This book is a memoir of an extraordinary decade in which Wong went from a nerdy obsession with Marvel comics to a Netflix documentary in which he was characterised as a superhero for democracy. It is also a call to arms to that generation that has known nothing but Instagram and Snapchat – a manifesto to “follow news sites for warning signs of political polarisation”, to use “fact-checking media”, to get out from behind their screens “to attend rallies and help organise election campaigns” and to remember, above all, any effort to preserve democracy “starts with one voice, one flyer and one speech”.
Wong’s sense of mission – his dedication to fighting for HK’s long-term political future – stems substantially from his upbringing as a devout Christian: “God … put me on this world for a reason.” But the book is also careful to reveal Wong’s boyish side. His recollections are conspicuously studded with references to the superhero cartoons and films that seem to dominate his imagination. “I lived the life of Peter Parker,” he recalls of his 2012 campaign. “Like Spider-Man’s alter ego, I went to class during the day and rushed out to fight evil after school.” “If Carrie Lam resembled Darth Vader,” he analogises about the architect of the infamous extradition bill, “the Hong Kong Police Force would be the armour-clad, blaster-brandishing stormtroopers terrorising villagers across the galaxy.”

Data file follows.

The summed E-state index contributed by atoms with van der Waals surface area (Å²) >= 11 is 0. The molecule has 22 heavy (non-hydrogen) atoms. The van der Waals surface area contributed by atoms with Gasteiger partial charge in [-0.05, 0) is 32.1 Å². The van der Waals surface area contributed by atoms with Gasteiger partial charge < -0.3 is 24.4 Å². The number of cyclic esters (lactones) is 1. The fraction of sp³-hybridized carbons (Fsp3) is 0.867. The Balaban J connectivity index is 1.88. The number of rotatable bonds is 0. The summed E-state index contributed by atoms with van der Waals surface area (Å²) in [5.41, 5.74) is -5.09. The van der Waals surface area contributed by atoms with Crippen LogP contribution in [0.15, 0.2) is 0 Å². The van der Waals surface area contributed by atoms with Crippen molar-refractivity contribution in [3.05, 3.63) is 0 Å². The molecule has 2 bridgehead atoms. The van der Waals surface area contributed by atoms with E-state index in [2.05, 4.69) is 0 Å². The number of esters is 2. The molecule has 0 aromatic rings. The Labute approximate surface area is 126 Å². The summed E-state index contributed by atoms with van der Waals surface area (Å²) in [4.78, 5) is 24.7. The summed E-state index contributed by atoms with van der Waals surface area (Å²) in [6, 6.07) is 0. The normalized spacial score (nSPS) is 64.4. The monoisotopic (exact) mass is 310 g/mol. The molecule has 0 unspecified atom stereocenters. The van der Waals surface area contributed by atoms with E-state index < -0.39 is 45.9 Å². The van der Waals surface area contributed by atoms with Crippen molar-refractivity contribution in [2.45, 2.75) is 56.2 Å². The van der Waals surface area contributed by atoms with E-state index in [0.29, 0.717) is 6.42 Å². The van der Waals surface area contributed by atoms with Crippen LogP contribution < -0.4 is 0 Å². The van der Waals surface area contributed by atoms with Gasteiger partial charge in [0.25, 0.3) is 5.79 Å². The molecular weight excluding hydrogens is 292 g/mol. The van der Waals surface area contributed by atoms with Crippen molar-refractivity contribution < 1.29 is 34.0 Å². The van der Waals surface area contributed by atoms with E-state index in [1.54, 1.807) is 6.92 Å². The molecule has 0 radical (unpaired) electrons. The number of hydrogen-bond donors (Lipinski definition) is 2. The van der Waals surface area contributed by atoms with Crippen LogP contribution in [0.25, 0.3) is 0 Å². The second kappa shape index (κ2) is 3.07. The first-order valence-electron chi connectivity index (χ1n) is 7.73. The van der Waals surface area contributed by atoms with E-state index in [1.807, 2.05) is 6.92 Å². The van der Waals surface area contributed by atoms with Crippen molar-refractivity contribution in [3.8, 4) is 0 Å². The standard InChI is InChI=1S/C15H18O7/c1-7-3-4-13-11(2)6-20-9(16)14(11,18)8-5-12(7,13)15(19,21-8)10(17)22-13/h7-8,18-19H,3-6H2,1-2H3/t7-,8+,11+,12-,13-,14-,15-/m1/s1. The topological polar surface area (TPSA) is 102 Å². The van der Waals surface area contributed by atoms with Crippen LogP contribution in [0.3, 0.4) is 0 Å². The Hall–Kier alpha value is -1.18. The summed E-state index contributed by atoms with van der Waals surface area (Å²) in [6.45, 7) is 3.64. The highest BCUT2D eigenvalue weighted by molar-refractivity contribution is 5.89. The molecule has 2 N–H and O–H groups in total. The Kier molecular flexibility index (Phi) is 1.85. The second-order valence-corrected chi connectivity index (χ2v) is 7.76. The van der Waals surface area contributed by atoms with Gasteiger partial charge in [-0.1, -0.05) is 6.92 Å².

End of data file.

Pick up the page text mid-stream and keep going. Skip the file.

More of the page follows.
Casual observers looking at Wong would see a classic 23-year-old geek, with a pudding-bowl haircut and big glasses. He certainly doesn’t look like one of the most prominent political activists in the world, whose campaign of civil disobedience has been a central part of the protest against Beijing’s growing dominance in Hong Kong’s politics. Yet his book Unfree Speech, which combines memoir, prison diary and manifesto, is a powerful insight into the turbulence on the city’s streets that made world headlines for much of 2014 and again in 2019.... Wong’s account of the 2014 movement is poignant, and reminds us how young many of those involved were. “Every day protesters alternated between pushing back the police on the front lines,” Wong writes, “and doing homework.” When he writes about becoming friends with “tattooed street-gang types” in juvenile detention, and joshing them about the new PS4 game console he had waiting at home, you can see his conflict between the political activist and the boy with normal teenage obsessions.
Partly this is about human and political rights, and the encroachment of Chinese authoritarianism on the freedoms guaranteed by the “one country, two systems” arrangement. Partly it is about economics and the surge of money from the mainland that has made Hong Kong unaffordable to many of its people. However, Wong puts his finger on the psychological drama at the root of the conflict, which is as much a quest for a collective identity as a campaign for democracy.